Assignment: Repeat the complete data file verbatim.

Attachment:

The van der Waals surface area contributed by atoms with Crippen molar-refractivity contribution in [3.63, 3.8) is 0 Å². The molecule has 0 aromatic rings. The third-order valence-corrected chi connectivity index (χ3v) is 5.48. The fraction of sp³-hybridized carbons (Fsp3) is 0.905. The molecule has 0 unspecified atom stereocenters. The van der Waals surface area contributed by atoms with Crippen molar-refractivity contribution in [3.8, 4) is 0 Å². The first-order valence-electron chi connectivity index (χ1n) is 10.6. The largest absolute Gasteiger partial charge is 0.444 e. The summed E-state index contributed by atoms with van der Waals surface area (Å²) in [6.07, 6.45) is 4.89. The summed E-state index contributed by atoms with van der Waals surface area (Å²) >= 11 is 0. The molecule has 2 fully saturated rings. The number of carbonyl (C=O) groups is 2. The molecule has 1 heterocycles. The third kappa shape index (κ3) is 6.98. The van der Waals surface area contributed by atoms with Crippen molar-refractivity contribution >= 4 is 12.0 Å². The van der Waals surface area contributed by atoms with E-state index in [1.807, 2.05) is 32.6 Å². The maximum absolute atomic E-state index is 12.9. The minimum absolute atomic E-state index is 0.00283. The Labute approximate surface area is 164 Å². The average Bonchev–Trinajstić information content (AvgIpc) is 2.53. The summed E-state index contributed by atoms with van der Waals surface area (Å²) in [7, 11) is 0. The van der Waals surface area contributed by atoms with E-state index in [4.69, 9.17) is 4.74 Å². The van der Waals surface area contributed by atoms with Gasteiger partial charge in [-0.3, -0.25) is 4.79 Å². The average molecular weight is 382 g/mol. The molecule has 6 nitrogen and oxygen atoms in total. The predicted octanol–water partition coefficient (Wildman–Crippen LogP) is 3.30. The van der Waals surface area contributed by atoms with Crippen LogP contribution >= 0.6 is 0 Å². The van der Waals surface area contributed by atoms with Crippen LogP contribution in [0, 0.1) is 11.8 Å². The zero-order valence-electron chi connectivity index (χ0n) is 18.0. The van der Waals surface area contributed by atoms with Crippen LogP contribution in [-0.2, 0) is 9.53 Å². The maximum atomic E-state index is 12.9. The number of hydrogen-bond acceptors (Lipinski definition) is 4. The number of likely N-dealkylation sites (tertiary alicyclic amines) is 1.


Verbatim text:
The van der Waals surface area contributed by atoms with Crippen molar-refractivity contribution in [3.63, 3.8) is 0 Å². The molecule has 0 aromatic rings. The third-order valence-corrected chi connectivity index (χ3v) is 5.48. The fraction of sp³-hybridized carbons (Fsp3) is 0.905. The molecule has 0 unspecified atom stereocenters. The van der Waals surface area contributed by atoms with Crippen molar-refractivity contribution in [3.8, 4) is 0 Å². The first-order valence-electron chi connectivity index (χ1n) is 10.6. The largest absolute Gasteiger partial charge is 0.444 e. The summed E-state index contributed by atoms with van der Waals surface area (Å²) in [6.07, 6.45) is 4.89. The summed E-state index contributed by atoms with van der Waals surface area (Å²) >= 11 is 0. The molecule has 2 fully saturated rings. The number of carbonyl (C=O) groups is 2. The molecule has 1 heterocycles. The third kappa shape index (κ3) is 6.98. The van der Waals surface area contributed by atoms with Crippen molar-refractivity contribution >= 4 is 12.0 Å². The van der Waals surface area contributed by atoms with E-state index in [1.807, 2.05) is 32.6 Å². The maximum absolute atomic E-state index is 12.9. The minimum absolute atomic E-state index is 0.00283. The Labute approximate surface area is 164 Å². The average Bonchev–Trinajstić information content (AvgIpc) is 2.53. The summed E-state index contributed by atoms with van der Waals surface area (Å²) in [7, 11) is 0. The van der Waals surface area contributed by atoms with E-state index in [4.69, 9.17) is 4.74 Å². The van der Waals surface area contributed by atoms with Gasteiger partial charge in [-0.3, -0.25) is 4.79 Å². The average molecular weight is 382 g/mol. The molecule has 6 nitrogen and oxygen atoms in total. The predicted octanol–water partition coefficient (Wildman–Crippen LogP) is 3.30. The van der Waals surface area contributed by atoms with Crippen LogP contribution >= 0.6 is 0 Å². The van der Waals surface area contributed by atoms with Crippen LogP contribution in [0, 0.1) is 11.8 Å². The zero-order valence-electron chi connectivity index (χ0n) is 18.0. The van der Waals surface area contributed by atoms with Crippen LogP contribution in [-0.2, 0) is 9.53 Å². The maximum atomic E-state index is 12.9. The number of hydrogen-bond acceptors (Lipinski definition) is 4. The number of likely N-dealkylation sites (tertiary alicyclic amines) is 1.